Beyond the reassurance to business offered through these agreements, however, what the DEPA and the services domestic regulation agreement deliver is a new baseline for best practice in international trade. Countries want to sign up to these as a demonstration of intent to businesses, offering the prospect of creating a virtuous circle.
Insurance against WTO failure
At a time when there are so many new issues taxing the trade policy world, from climate change to digital trade, making progress on some of them, however limited, cannot but be welcome.
These agreements also spark debate, such as the EU’s proposals for a Carbon Border Adjustment Mechanism now leading to consideration as to whether the OECD should seek a solution involving more countries.
Making progress on new issues is welcome, but equally it should not be denied that some of those involved in negotiating plurilateral agreement are explicitly insuring against WTO failure. This is controversial, for other countries would suggest by doing so they are actively undermining the chances of future WTO success.
There has to be some truth in that, if energies devoted to plurilateral rather than multilateral negotiations. But there are good reasons.
Alternative to plurilaterals is worse
More plurilateral agreements potentially mean increasing fragmentation of international trading rules. The ‘spaghetti bowl’ of differing agreements first described 25 years ago by Jagdish Bhagwati continues to grow, which increases complexity for businesses. Small and Medium sized companies are particularly badly hit.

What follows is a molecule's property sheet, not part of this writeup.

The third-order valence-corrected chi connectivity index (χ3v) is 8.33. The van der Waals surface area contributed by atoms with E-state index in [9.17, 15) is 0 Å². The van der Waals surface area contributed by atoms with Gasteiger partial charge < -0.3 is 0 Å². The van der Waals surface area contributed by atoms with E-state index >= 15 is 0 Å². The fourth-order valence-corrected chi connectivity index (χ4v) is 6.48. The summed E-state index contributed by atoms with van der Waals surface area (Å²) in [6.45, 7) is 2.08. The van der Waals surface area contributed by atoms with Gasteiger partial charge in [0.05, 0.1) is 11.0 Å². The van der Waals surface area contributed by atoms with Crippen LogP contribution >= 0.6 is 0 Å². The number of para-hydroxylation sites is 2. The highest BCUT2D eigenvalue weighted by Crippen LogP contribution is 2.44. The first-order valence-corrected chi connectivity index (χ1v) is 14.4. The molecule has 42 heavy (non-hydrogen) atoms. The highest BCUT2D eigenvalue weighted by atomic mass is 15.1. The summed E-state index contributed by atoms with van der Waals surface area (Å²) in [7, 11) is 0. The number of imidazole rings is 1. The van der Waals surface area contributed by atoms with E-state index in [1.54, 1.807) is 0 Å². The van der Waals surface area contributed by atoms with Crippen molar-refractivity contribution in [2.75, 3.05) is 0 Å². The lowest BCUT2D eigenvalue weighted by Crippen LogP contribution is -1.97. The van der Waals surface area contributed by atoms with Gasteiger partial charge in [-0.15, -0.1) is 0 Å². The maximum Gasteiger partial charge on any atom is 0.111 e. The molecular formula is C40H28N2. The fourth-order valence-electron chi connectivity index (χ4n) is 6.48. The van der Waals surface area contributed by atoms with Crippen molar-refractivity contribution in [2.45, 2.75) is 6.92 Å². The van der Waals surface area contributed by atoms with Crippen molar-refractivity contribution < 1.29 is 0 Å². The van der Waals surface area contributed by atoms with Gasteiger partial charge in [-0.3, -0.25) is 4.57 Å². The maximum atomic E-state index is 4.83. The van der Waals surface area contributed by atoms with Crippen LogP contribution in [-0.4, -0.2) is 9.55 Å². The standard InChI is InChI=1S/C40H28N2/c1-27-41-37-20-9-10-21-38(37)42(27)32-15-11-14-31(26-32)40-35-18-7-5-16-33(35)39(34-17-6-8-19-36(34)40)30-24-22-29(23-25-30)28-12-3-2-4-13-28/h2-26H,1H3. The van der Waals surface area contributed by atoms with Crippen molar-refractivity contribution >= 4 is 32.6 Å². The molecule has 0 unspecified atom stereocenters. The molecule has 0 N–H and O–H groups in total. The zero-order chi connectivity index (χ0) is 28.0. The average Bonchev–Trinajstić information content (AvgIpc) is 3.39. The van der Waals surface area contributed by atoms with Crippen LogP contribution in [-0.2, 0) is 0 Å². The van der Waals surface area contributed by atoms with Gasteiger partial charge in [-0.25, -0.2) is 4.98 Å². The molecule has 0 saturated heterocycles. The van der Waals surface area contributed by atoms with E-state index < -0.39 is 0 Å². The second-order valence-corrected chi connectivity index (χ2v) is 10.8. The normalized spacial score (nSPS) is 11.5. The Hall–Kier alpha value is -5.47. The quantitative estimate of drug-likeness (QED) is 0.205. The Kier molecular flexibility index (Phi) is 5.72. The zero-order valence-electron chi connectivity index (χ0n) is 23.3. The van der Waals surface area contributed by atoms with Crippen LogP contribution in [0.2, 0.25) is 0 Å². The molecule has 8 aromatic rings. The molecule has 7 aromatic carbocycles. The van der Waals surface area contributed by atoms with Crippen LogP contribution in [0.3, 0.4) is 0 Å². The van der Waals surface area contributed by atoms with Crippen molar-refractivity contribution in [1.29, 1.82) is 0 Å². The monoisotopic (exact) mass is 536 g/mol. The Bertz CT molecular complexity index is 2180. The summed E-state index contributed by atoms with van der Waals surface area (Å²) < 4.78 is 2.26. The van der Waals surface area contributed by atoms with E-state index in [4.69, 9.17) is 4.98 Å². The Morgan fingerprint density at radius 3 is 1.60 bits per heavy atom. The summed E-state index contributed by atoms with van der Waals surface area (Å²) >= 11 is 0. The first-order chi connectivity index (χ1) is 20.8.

The agreement on services digital regulation is probably not a particular culprit in this regard, as signatories will write commitments into their GATS schedules.
However, the various digital agreements do have subtle differences and are yet to be fully tested. The WTO’s own e-commerce plurilateral agreement, if finalised in the coming years, should be a step forward, though still not multilateral.
That a similar subject is being discussed in a number of different settings suggests that a shortage of resources is not a major issue. The opposite might be the case, that trade teams are desperate to find the structures in which they can progress. If that was to be multilateral they would be more than happy to participate.
It is evident that the political barriers to multilateral agreement are greater than those for plurilaterals. Compromise seems harder to achieve, and balancing priorities of different members almost impossible. The result is a WTO in crisis, with worries as to future survival.
In the absence of a WTO the spaghetti bowl would lack any underpinning principle. Business would be harder, disputes potentially more acrimonious.
Ultimately plurilaterals prove countries can still negotiate and compromise. They also raise the hope that if the political barriers to multilateral agreement can be removed, negotiations across all members could still be successful. For that alone, they are worthwhile.
David Henig runs the column ‘Perspectives’ on the politics of global trade for Borderlex. He is also a UK director at the think tank ECIPE.